The investment package will support a range of training and education programmes for healthcare professionals
The Welsh Government has announced a £95 million package to boost training and education opportunities for healthcare professionals in Wales.
The funding, which aims to support staff across a range of specialisms – from nurses to radiographers, comes amid more reports of cuts and funding deficits at NHS trusts in England.
Wales’ Health Secretary, Vaughan Gething, says the investment will boost health science training opportunities and enable at least 3,000 new students to join healthcare education programmes across the country.
It follows a report by university applications body UCAS that the number of Welsh students applying to study medicine has fallen by 15 per cent in the last five years, with only 570 students from Wales applying to study medicine last year.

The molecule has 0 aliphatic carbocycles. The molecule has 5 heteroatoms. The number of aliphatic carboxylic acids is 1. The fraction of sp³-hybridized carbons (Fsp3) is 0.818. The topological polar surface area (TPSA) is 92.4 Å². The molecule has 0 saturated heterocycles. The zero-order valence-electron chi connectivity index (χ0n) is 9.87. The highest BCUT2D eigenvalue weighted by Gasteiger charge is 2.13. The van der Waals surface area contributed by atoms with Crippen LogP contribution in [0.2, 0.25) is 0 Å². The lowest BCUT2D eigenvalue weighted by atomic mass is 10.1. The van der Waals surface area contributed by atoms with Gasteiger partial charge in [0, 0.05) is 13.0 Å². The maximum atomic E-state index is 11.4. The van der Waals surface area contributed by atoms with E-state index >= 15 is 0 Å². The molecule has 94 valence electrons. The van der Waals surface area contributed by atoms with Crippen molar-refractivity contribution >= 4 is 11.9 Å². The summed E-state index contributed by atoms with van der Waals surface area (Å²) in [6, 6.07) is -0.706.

The Welsh Government package will also provide £500,000 to support community healthcare, including funding for services that endeavour to treat more patients closer to home rather than at hospital.
Thompsons Solicitors has long advocated investment in frontline NHS staff and welcomed the news, as reports of a crisis in England’s healthcare service continue to gather pace.
“There is no doubt news of this investment will give Wales’ NHS staff a much-needed morale boost at a time when many staff maybe feeling undervalued,” said Madeleine Pinschof, a senior medical negligence solicitor at Thompsons Solicitors.
Recent reports of cuts and scale-backs in nearly two-thirds of England’s hospital services, she added, along with repeated stories this winter of unsafe patient numbers on wards and of a significant NHS trust funding deficit, have been extremely concerning for both patient safety and frontline staff.
“All good employers know investing in staff education and training is key to a happy and sustainable workforce,” said Ms Pinschof.
“But while the investment promised in the Welsh NHS is welcome, the UK Government needs to start listening to professionals on the frontline and committing to the funding across the UK they say is needed to relieve the strain on hospital wards and community services, otherwise mistakes will happen and lives remain at risk.”
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